The December 2022 issue of IEEE Spectrum is here!

Close bar

How to Fix a NASA Disaster

The United States will have to decide whether it can afford safe human space flight

5 min read

NASA is broken. That's the fundamental message of the Columbia Accident Investigation Board's 248-page report, released on 26 August. ”The past decisions of national leaders--the White House, Congress, and NASA Headquarters--set the Columbia accident in motion,” states the report, which details how decisions in Washington, D.C., played as much a part in the loss of Columbia and her crew as the errant piece of foam that fatally damaged the spacecraft's left wing.

As for the foam, there can be no question that 81.7 seconds after launch, a chunk of foam designed to keep propellants in the shuttle's huge external tank at cryogenic temperatures broke free. With the shuttle still accelerating, the chunk crashed into the fragile leading edge of the left wing two-tenths of a second later, at some 877 km per hour. The resulting hole, approximately 25 cm across, remained undetected throughout the flight.

Keep Reading ↓Show less

This article is for IEEE members only. Join IEEE to access our full archive.

Join the world’s largest professional organization devoted to engineering and applied sciences and get access to all of Spectrum’s articles, podcasts, and special reports. Learn more →

If you're already an IEEE member, please sign in to continue reading.

Membership includes:

  • Get unlimited access to IEEE Spectrum content
  • Follow your favorite topics to create a personalized feed of IEEE Spectrum content
  • Save Spectrum articles to read later
  • Network with other technology professionals
  • Establish a professional profile
  • Create a group to share and collaborate on projects
  • Discover IEEE events and activities
  • Join and participate in discussions

Economics Drives Ray-Gun Resurgence

Laser weapons, cheaper by the shot, should work well against drones and cruise missiles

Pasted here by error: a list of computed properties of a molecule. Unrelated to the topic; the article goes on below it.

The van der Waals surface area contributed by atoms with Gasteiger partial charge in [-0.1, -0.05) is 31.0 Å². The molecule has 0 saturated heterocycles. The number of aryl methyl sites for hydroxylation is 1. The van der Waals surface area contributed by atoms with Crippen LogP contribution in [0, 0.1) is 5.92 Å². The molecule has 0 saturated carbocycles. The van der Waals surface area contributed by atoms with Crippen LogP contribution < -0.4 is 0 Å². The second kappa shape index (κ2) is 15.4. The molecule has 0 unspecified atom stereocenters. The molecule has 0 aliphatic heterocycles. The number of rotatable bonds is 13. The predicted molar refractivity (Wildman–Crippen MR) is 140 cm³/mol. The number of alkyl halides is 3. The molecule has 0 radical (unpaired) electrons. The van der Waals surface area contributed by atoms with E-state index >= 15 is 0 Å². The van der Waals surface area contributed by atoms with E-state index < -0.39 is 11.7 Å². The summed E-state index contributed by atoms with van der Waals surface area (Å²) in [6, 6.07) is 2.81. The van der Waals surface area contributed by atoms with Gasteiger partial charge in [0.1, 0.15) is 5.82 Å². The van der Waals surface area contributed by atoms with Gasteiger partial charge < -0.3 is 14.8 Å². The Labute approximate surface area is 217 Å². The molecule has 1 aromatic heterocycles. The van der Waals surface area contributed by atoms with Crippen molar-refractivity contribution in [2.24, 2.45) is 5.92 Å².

4 min read
In an artist’s rendering, a truck is shown with five sets of wheels—two sets for the cab, the rest for the trailer—and a box on the top of the trailer, from which a red ray is projected on an angle, upward, ending in the silhouette of an airplane, which is being destroyed

Lockheed Martin's laser packs up to 300 kilowatts—enough to fry a drone or a plane.

Lockheed Martin

The technical challenge of missile defense has been compared with that of hitting a bullet with a bullet. Then there is the still tougher economic challenge of using an expensive interceptor to kill a cheaper target—like hitting a lead bullet with a golden one.

Maybe trouble and money could be saved by shooting down such targets with a laser. Once the system was designed, built, and paid for, the cost per shot would be low. Such considerations led planners at the Pentagon to seek a solution from Lockheed Martin, which has just delivered a 300-kilowatt laser to the U.S. Army. The new weapon combines the output of a large bundle of fiber lasers of varying frequencies to form a single beam of white light. This laser has been undergoing tests in the lab, and it should see its first field trials sometime in 2023. General Atomics, a military contractor in San Diego, is also developing a laser of this power for the Army based on what’s known as the distributed-gain design, which has a single aperture.

Keep Reading ↓Show less